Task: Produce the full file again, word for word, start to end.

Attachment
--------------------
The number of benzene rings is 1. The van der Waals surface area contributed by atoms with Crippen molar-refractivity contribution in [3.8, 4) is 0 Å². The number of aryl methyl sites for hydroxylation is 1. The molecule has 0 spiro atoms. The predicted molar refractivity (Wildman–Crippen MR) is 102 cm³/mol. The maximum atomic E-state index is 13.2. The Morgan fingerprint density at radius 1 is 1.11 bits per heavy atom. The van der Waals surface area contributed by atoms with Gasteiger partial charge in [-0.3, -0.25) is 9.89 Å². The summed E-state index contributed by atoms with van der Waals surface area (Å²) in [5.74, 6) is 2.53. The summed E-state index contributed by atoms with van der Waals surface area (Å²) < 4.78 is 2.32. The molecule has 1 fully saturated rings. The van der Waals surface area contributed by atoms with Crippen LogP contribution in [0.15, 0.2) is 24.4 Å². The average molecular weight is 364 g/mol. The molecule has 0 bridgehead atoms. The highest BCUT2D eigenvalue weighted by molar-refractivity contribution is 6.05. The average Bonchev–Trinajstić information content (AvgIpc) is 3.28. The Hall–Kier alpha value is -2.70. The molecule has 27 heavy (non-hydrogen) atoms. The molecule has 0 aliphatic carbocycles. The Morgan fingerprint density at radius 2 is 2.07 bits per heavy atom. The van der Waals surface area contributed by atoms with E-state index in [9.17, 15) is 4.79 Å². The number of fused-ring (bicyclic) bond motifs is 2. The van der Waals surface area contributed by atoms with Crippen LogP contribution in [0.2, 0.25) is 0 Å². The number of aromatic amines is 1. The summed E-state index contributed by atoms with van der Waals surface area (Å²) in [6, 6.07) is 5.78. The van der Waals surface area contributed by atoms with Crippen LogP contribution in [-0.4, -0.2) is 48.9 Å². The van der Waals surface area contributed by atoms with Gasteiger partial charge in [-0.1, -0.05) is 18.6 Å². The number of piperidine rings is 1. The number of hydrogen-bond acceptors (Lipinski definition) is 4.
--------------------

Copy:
The number of benzene rings is 1. The van der Waals surface area contributed by atoms with Crippen molar-refractivity contribution in [3.8, 4) is 0 Å². The number of aryl methyl sites for hydroxylation is 1. The molecule has 0 spiro atoms. The predicted molar refractivity (Wildman–Crippen MR) is 102 cm³/mol. The maximum atomic E-state index is 13.2. The Morgan fingerprint density at radius 1 is 1.11 bits per heavy atom. The van der Waals surface area contributed by atoms with Gasteiger partial charge in [-0.3, -0.25) is 9.89 Å². The summed E-state index contributed by atoms with van der Waals surface area (Å²) in [5.74, 6) is 2.53. The summed E-state index contributed by atoms with van der Waals surface area (Å²) < 4.78 is 2.32. The molecule has 1 fully saturated rings. The van der Waals surface area contributed by atoms with Crippen LogP contribution in [0.15, 0.2) is 24.4 Å². The average molecular weight is 364 g/mol. The molecule has 0 bridgehead atoms. The highest BCUT2D eigenvalue weighted by molar-refractivity contribution is 6.05. The average Bonchev–Trinajstić information content (AvgIpc) is 3.28. The Hall–Kier alpha value is -2.70. The molecule has 27 heavy (non-hydrogen) atoms. The molecule has 0 aliphatic carbocycles. The Morgan fingerprint density at radius 2 is 2.07 bits per heavy atom. The van der Waals surface area contributed by atoms with E-state index in [9.17, 15) is 4.79 Å². The number of fused-ring (bicyclic) bond motifs is 2. The van der Waals surface area contributed by atoms with Crippen LogP contribution in [0.2, 0.25) is 0 Å². The number of aromatic amines is 1. The summed E-state index contributed by atoms with van der Waals surface area (Å²) in [6, 6.07) is 5.78. The van der Waals surface area contributed by atoms with Crippen LogP contribution in [-0.4, -0.2) is 48.9 Å². The van der Waals surface area contributed by atoms with Gasteiger partial charge in [-0.1, -0.05) is 18.6 Å². The number of piperidine rings is 1. The number of hydrogen-bond acceptors (Lipinski definition) is 4.